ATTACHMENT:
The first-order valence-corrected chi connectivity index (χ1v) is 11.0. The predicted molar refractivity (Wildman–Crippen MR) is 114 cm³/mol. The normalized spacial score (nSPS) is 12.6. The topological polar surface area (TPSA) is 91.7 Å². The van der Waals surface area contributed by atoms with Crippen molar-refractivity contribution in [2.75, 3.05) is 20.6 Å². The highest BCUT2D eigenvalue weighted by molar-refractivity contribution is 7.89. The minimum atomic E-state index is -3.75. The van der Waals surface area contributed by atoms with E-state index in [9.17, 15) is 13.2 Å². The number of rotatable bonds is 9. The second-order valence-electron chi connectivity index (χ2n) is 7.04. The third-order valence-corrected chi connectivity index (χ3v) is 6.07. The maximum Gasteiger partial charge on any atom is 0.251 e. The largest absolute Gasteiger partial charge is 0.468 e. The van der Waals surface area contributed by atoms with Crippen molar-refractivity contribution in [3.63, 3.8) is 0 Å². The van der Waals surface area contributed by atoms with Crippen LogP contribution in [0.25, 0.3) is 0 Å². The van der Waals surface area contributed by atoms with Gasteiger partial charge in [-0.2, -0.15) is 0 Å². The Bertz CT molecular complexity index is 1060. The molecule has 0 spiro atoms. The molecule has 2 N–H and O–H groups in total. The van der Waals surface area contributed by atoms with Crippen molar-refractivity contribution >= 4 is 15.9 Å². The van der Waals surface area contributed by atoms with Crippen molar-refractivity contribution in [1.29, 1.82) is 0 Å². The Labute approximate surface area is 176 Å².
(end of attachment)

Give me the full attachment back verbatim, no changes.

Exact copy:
The first-order valence-corrected chi connectivity index (χ1v) is 11.0. The predicted molar refractivity (Wildman–Crippen MR) is 114 cm³/mol. The normalized spacial score (nSPS) is 12.6. The topological polar surface area (TPSA) is 91.7 Å². The van der Waals surface area contributed by atoms with Crippen molar-refractivity contribution in [2.75, 3.05) is 20.6 Å². The highest BCUT2D eigenvalue weighted by molar-refractivity contribution is 7.89. The minimum atomic E-state index is -3.75. The van der Waals surface area contributed by atoms with E-state index in [9.17, 15) is 13.2 Å². The number of rotatable bonds is 9. The second-order valence-electron chi connectivity index (χ2n) is 7.04. The third-order valence-corrected chi connectivity index (χ3v) is 6.07. The maximum Gasteiger partial charge on any atom is 0.251 e. The largest absolute Gasteiger partial charge is 0.468 e. The van der Waals surface area contributed by atoms with Crippen molar-refractivity contribution in [3.63, 3.8) is 0 Å². The van der Waals surface area contributed by atoms with Crippen LogP contribution in [0.25, 0.3) is 0 Å². The van der Waals surface area contributed by atoms with Gasteiger partial charge in [-0.2, -0.15) is 0 Å². The Bertz CT molecular complexity index is 1060. The molecule has 0 spiro atoms. The molecule has 2 N–H and O–H groups in total. The van der Waals surface area contributed by atoms with Crippen molar-refractivity contribution >= 4 is 15.9 Å². The van der Waals surface area contributed by atoms with Crippen molar-refractivity contribution in [1.29, 1.82) is 0 Å². The Labute approximate surface area is 176 Å².